3.       A Teaching Portfolio should be organized and usable.


As you design your portfolio, keep the other party in mind. Is it an administrator in your school or a job committee? Does the person have five minutes or thirty to spend looking at your artifacts? Here are some hints to keep in mind:

Use section dividers to your advantage. Mine include personal info, lesson plans, student artifacts, communication, and evaluations

Give every page a title and every artifact a caption. Make sure that the viewer always knows the worth of each artifact. For example, I have tags that say “Collaboration example” and “STEM project”.

A strong Teaching Portfolio can win you jobs or help you ace your annual review. Read this blog post for tips and resources for creating a portfolio that showcases your strengths and works for you. By Nouvelle ELA at the Secondary English Coffee Shop.


Choose your artifacts carefully. Don’t overwhelm your viewer. Make sure that you’ve already selected the best of the best, and that someone could find something interesting on every page.

Use tabs (labeled from your point-of-view) to help you guide the viewer. These will face you as you sit across the table from your interview or assessor and guide the conversation. For example, I know that I want to mention my Student-Selected Reading program, so I have that tab reminds me of that.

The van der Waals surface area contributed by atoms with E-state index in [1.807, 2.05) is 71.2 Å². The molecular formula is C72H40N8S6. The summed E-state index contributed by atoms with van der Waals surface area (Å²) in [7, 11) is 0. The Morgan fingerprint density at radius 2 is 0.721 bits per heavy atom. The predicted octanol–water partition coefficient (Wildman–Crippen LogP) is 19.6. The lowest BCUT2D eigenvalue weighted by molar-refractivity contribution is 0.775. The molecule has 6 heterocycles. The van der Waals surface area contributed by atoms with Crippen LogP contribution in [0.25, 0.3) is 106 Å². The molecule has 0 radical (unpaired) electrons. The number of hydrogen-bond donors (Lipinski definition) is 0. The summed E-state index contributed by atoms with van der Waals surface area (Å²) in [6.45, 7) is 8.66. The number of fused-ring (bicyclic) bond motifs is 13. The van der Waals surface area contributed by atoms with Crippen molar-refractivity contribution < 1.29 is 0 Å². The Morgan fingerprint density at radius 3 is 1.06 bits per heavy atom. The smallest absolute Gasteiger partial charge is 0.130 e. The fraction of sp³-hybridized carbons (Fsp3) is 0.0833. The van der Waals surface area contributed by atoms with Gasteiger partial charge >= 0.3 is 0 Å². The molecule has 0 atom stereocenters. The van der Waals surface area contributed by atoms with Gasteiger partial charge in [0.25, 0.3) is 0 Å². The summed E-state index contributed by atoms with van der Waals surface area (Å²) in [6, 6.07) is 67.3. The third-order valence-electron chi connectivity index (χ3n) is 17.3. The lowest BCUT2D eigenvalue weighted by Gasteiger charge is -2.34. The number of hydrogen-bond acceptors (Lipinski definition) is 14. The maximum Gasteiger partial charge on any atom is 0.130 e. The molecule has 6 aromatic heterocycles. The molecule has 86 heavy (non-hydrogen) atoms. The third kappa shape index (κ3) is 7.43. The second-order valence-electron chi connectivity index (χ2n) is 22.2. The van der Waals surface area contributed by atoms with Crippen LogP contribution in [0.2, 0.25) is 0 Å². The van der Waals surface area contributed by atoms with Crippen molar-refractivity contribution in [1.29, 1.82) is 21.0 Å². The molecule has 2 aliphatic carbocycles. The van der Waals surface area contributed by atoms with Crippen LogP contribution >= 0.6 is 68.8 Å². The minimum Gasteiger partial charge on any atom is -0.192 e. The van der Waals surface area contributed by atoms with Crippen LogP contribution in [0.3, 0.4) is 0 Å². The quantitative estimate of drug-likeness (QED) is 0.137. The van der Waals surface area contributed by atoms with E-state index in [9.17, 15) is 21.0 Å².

A strong Teaching Portfolio can win you jobs or help you ace your annual review. Read this blog post for tips and resources for creating a portfolio that showcases your strengths and works for you. By Nouvelle ELA at the Secondary English Coffee Shop.


Parting Thoughts:

Practice with your Teaching Portfolio. Recruit a friend or loved one to sit across from you (like an interviewer) and walk them through your philosophy and portfolio. Let them ask you questions about various student samples and talk to them about what they see in the pictures.

A strong Teaching Portfolio can win you jobs or help you ace your annual review. Read this blog post for tips and resources for creating a portfolio that showcases your strengths and works for you. By Nouvelle ELA at the Secondary English Coffee Shop.

Remember, this is the best you have to offer, and you deserve to be proud of it. You are an expert, and you have the right to guide an interview to highlight your strengths. It’s never amiss to gently add “I would love to talk to you about my experience leading Debate Club”, and then guide them to a page. Be kind, but assertive, and use your teaching portfolio to show off that very best side of you.

A strong Teaching Portfolio can win you jobs or help you ace your annual review. Read this blog post for tips and resources for creating a portfolio that showcases your strengths and works for you. By Nouvelle ELA at the Secondary English Coffee Shop.

What is an activity or lesson that you're most proud of? How will you showcase it in your teaching portfolio? Let us know in comments! We love hearing from our readers, and be sure to follow us on Instagram @secondaryenglishcoffeeshop for more great conversations.

A strong Teaching Portfolio can win you jobs or help you ace your annual review. Read this blog post for tips and resources for creating a portfolio that showcases your strengths and works for you. By Nouvelle ELA at the Secondary English Coffee Shop.
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Let's Talk Parent-Teacher Conferences